Masters snooker 2021: ‘He’ll never get over it’ – Ronnie O’Sullivan 'shocked' by Mark Selby reaction
Ronnie O’Sullivan and Mark Selby could collide in the 47th Masters final in Milton Keynes on Sunday in the latest epic chapter of snooker’s fiercest rivalry. Speaking exclusively to Eurosport, world champion O’Sullivan feels Selby will “never get over” losing 17-16 in their rousing Crucible semi-final last August, a match that gave him the platform to lift a sixth title in Sheffield.
Snooker WCH Sheffield: O'Sullivan gets a place in the final after beating Selby
Ronnie O’Sullivan has revealed he is “really shocked” at how much his epic 17-16 World Championship semi-final win over fierce rival Mark Selby last August appears to have “hurt” and "scarred" the three-times Crucible champion.
Despite his objections, the method in the madness all worked out like a dream for the sport's greatest player, who recovered from trailing 16-14 to reel off three rapid frames with lovely knocks of 138, 71 and 64 sealing a memorable victory over three gruelling days.
It should also be noted that O’Sullivan’s approach was not a revelation as he had vowed to avoid another tactical battle with Selby after he commented in June: “I’m just going to blast them open, I’m not getting sucked into eight or nine frames of 50-minute frames, because it destroys you.”
O'Sullivan edges Selby in Crucible thriller
The Essex man collected his sixth World Championship with an 18-8 victory over Kyren Wilson to equal Steve Davis and Ray Reardon’s record, but admits he has been baffled by Selby’s reaction to the semi-final.
The pair were embroiled in more controversy during the Scottish Open final last month that saw Selby complete a 9-3 win to equal Stephen Hendry’s haul of 11 straight victories in ranking event finals during the 1990s.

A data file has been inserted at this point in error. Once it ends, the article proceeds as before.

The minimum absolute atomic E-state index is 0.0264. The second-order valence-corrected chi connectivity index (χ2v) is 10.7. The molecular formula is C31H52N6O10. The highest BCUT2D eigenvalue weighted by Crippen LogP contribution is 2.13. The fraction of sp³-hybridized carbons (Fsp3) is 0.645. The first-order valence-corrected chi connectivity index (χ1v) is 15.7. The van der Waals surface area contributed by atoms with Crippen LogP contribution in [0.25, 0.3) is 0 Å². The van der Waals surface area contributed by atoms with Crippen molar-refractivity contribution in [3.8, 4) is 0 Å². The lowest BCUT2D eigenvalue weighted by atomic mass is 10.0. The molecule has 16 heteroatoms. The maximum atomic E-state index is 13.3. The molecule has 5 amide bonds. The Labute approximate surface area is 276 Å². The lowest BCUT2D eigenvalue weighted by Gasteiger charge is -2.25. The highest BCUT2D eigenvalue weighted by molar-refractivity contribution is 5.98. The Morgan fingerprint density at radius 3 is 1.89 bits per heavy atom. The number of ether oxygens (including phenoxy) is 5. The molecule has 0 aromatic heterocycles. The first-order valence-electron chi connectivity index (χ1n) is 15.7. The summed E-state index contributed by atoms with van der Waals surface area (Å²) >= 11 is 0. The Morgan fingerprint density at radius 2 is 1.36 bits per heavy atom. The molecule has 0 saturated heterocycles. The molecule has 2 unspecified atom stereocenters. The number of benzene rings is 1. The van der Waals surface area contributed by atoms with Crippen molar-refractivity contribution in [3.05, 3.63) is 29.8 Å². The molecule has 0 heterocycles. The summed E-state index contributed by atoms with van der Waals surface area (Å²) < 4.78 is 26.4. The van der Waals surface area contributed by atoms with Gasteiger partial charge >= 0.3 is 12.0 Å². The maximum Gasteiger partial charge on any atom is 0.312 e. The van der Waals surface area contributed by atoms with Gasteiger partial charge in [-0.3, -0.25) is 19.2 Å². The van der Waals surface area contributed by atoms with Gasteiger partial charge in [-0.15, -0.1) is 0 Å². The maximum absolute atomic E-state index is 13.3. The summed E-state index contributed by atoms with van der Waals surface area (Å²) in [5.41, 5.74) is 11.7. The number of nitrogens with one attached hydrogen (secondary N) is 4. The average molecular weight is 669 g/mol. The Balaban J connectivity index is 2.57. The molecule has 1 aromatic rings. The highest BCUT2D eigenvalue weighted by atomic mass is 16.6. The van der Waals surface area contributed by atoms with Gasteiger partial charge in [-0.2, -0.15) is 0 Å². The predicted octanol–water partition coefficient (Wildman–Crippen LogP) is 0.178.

The contest was marred by accusations of gamesmanship from both men with Selby claiming O’Sullivan was chalking his cue to distract him early in the match and the counter argument being made that Selby’s water bottle was proving a nuisance between shots.
Selby – the only man to defeat O’Sullivan in the World, Masters and UK finals – has also aimed a few light-hearted barbs at O’Sullivan for lamenting his cue tips and cue action in recent months.
Best of 2020: Watch moment Ronnie O'Sullivan clinches sixth World Snooker Championship title
“You know what, after playing Selby at the last tournament, I’ve realised that semi-final really has hurt him,” commented O’Sullivan. “I didn’t realise at the time. I thought: ‘It’s just a game, he’s lost a semi-final. No big deal, he’ll probably come back and win it another time’.
“But when I watched his interview after that match, I could really see he was hurt. He was just focused on two shots out of a 33-frame match. He’s forgotten the 33 frames and just focused on two balls.
I think that has scarred him in a way. I don’t think he’ll ever get over that because I think he thinks that is one world championship he lost that he can never get back.
'Ridiculous' - Watch bizarre scenes over black between O'Sullivan and Selby
“Even if he goes and wins it another one or two times, that match will still be in his head,” said O’Sullivan, who begins his campaign for a record eighth Masters title against 2011 winner Ding Junhui at the Marshall Arena on Wednesday afternoon.
“That’s one I think he thought he definitely had won. The way he’s been recently, and some of the things he’s said, that has definitely bothered him so much more than I ever thought it would.
I was really shocked to be honest with you, but he obviously has to deal with that in his own way.
Selby begins his quest for a fourth Masters triumph against Stephen Maguire on Tuesday evening in the game's biggest invitational event.
O’Sullivan watched a player he once dubbed 'The Torturer' recover from trailing 10-5 to deny him a sixth world title with an 18-14 win in 2014 that gave the 'Jester from Leicester' his first.
Rocket Ronnie does not think he was guaranteed victory after watching Selby produce a similar recovery against four-times world champion John Higgins in the 2017 final from 10-4 adrift.
“People will say that 2014 final was probably one that got away, but then he did that to Higgins,” said O’Sullivan.
“People have come to expect now that Selby is probably a better player when he is four or five frames down.
"He’s more dangerous in a way because there is a shift in his approach. I lost in 2014, but I never thought that I should have won that one.
“I still knew at 10-5 that there was still a long way to go. I think I missed a black at 10-5 and thought: ‘God, that could come back to haunt me.’
“At 10-5 up against most players, you miss a ball and it’s probably not the end of the world, but he’s made of tougher stuff.”